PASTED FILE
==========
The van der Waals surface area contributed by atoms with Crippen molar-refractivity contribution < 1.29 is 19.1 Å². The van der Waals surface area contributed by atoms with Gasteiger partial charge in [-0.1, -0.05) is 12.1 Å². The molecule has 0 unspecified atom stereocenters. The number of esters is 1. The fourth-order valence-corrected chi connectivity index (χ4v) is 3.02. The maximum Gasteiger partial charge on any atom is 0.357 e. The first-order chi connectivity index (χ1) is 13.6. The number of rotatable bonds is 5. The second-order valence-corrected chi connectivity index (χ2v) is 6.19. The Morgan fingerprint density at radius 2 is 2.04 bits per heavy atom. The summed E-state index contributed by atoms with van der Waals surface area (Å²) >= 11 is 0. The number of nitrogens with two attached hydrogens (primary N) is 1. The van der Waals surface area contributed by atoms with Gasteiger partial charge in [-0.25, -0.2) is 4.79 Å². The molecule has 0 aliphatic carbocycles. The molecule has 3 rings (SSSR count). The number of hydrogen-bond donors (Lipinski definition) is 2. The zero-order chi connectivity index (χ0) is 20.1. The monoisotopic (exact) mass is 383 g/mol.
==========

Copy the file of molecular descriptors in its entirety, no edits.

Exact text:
The van der Waals surface area contributed by atoms with Crippen molar-refractivity contribution < 1.29 is 19.1 Å². The van der Waals surface area contributed by atoms with Gasteiger partial charge in [-0.1, -0.05) is 12.1 Å². The molecule has 0 unspecified atom stereocenters. The number of esters is 1. The fourth-order valence-corrected chi connectivity index (χ4v) is 3.02. The maximum Gasteiger partial charge on any atom is 0.357 e. The first-order chi connectivity index (χ1) is 13.6. The number of rotatable bonds is 5. The second-order valence-corrected chi connectivity index (χ2v) is 6.19. The Morgan fingerprint density at radius 2 is 2.04 bits per heavy atom. The summed E-state index contributed by atoms with van der Waals surface area (Å²) >= 11 is 0. The number of nitrogens with two attached hydrogens (primary N) is 1. The van der Waals surface area contributed by atoms with Gasteiger partial charge in [-0.25, -0.2) is 4.79 Å². The molecule has 0 aliphatic carbocycles. The molecule has 3 rings (SSSR count). The number of hydrogen-bond donors (Lipinski definition) is 2. The zero-order chi connectivity index (χ0) is 20.1. The monoisotopic (exact) mass is 383 g/mol.